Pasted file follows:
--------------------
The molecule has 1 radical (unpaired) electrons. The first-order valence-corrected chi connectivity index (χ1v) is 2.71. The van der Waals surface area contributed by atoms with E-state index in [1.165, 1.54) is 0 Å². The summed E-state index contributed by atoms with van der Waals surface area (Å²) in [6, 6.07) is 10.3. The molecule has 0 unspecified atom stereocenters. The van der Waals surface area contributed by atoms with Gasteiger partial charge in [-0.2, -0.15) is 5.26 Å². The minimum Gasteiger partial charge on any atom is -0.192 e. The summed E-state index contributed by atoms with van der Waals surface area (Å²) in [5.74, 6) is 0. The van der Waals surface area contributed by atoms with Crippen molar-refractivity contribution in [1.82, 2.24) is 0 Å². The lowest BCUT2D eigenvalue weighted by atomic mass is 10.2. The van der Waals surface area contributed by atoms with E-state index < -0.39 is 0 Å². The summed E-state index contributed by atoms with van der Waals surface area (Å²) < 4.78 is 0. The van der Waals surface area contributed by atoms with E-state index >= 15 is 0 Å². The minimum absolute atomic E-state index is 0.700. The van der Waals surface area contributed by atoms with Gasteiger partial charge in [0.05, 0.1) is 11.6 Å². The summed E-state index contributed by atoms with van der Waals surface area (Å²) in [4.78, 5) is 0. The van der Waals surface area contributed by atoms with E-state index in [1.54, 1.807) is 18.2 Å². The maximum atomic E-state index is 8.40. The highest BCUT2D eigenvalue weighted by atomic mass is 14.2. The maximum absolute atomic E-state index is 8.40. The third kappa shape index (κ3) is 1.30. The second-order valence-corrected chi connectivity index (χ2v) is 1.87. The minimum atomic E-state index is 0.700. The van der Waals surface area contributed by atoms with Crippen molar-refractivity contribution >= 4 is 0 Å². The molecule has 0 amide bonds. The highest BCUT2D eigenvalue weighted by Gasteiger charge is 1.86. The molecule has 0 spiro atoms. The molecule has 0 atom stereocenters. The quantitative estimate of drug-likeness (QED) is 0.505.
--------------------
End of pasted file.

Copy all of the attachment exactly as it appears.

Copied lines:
The molecule has 1 radical (unpaired) electrons. The first-order valence-corrected chi connectivity index (χ1v) is 2.71. The van der Waals surface area contributed by atoms with E-state index in [1.165, 1.54) is 0 Å². The summed E-state index contributed by atoms with van der Waals surface area (Å²) in [6, 6.07) is 10.3. The molecule has 0 unspecified atom stereocenters. The van der Waals surface area contributed by atoms with Gasteiger partial charge in [-0.2, -0.15) is 5.26 Å². The minimum Gasteiger partial charge on any atom is -0.192 e. The summed E-state index contributed by atoms with van der Waals surface area (Å²) in [5.74, 6) is 0. The van der Waals surface area contributed by atoms with Crippen molar-refractivity contribution in [1.82, 2.24) is 0 Å². The lowest BCUT2D eigenvalue weighted by atomic mass is 10.2. The van der Waals surface area contributed by atoms with E-state index < -0.39 is 0 Å². The summed E-state index contributed by atoms with van der Waals surface area (Å²) < 4.78 is 0. The van der Waals surface area contributed by atoms with E-state index >= 15 is 0 Å². The minimum absolute atomic E-state index is 0.700. The van der Waals surface area contributed by atoms with Gasteiger partial charge in [0.05, 0.1) is 11.6 Å². The summed E-state index contributed by atoms with van der Waals surface area (Å²) in [4.78, 5) is 0. The van der Waals surface area contributed by atoms with E-state index in [1.54, 1.807) is 18.2 Å². The maximum atomic E-state index is 8.40. The highest BCUT2D eigenvalue weighted by atomic mass is 14.2. The maximum absolute atomic E-state index is 8.40. The third kappa shape index (κ3) is 1.30. The second-order valence-corrected chi connectivity index (χ2v) is 1.87. The minimum atomic E-state index is 0.700. The van der Waals surface area contributed by atoms with Crippen molar-refractivity contribution >= 4 is 0 Å². The molecule has 0 amide bonds. The highest BCUT2D eigenvalue weighted by Gasteiger charge is 1.86. The molecule has 0 spiro atoms. The molecule has 0 atom stereocenters. The quantitative estimate of drug-likeness (QED) is 0.505.